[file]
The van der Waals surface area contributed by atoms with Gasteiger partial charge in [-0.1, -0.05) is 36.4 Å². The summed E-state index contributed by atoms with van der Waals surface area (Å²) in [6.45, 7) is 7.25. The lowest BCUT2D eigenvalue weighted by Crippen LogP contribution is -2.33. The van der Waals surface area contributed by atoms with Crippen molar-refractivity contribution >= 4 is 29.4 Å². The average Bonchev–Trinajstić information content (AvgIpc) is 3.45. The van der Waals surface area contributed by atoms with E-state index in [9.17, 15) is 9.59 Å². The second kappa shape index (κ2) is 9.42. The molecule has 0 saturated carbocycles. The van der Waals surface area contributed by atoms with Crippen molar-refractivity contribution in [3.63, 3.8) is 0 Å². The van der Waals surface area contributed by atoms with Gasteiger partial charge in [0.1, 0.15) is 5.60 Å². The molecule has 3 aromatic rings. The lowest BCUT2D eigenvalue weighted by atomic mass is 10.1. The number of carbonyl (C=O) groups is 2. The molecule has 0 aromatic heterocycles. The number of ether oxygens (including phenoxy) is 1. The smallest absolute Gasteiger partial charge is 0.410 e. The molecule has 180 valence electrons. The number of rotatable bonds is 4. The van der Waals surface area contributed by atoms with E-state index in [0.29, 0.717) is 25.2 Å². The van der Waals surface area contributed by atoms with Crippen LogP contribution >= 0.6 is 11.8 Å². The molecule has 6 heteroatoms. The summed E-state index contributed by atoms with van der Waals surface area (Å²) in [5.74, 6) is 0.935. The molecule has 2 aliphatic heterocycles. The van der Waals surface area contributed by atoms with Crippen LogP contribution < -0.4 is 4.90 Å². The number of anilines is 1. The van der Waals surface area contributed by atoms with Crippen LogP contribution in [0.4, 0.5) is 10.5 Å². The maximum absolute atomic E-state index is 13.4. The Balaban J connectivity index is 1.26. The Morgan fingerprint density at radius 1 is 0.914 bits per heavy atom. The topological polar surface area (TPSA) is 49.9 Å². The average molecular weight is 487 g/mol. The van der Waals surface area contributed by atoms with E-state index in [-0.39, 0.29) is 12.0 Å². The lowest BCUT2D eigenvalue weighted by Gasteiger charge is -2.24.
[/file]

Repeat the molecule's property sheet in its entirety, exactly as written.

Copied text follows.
The van der Waals surface area contributed by atoms with Gasteiger partial charge in [-0.1, -0.05) is 36.4 Å². The summed E-state index contributed by atoms with van der Waals surface area (Å²) in [6.45, 7) is 7.25. The lowest BCUT2D eigenvalue weighted by Crippen LogP contribution is -2.33. The van der Waals surface area contributed by atoms with Crippen molar-refractivity contribution >= 4 is 29.4 Å². The average Bonchev–Trinajstić information content (AvgIpc) is 3.45. The van der Waals surface area contributed by atoms with E-state index in [9.17, 15) is 9.59 Å². The second kappa shape index (κ2) is 9.42. The molecule has 0 saturated carbocycles. The van der Waals surface area contributed by atoms with Crippen molar-refractivity contribution in [3.63, 3.8) is 0 Å². The van der Waals surface area contributed by atoms with Gasteiger partial charge in [0.1, 0.15) is 5.60 Å². The molecule has 3 aromatic rings. The lowest BCUT2D eigenvalue weighted by atomic mass is 10.1. The number of carbonyl (C=O) groups is 2. The molecule has 0 aromatic heterocycles. The number of ether oxygens (including phenoxy) is 1. The smallest absolute Gasteiger partial charge is 0.410 e. The molecule has 180 valence electrons. The number of rotatable bonds is 4. The van der Waals surface area contributed by atoms with E-state index in [0.29, 0.717) is 25.2 Å². The van der Waals surface area contributed by atoms with Crippen LogP contribution >= 0.6 is 11.8 Å². The molecule has 6 heteroatoms. The summed E-state index contributed by atoms with van der Waals surface area (Å²) in [5.74, 6) is 0.935. The molecule has 2 aliphatic heterocycles. The van der Waals surface area contributed by atoms with Crippen LogP contribution < -0.4 is 4.90 Å². The number of anilines is 1. The van der Waals surface area contributed by atoms with Crippen LogP contribution in [0.4, 0.5) is 10.5 Å². The maximum absolute atomic E-state index is 13.4. The Balaban J connectivity index is 1.26. The Morgan fingerprint density at radius 1 is 0.914 bits per heavy atom. The topological polar surface area (TPSA) is 49.9 Å². The average molecular weight is 487 g/mol. The van der Waals surface area contributed by atoms with E-state index in [-0.39, 0.29) is 12.0 Å². The lowest BCUT2D eigenvalue weighted by Gasteiger charge is -2.24.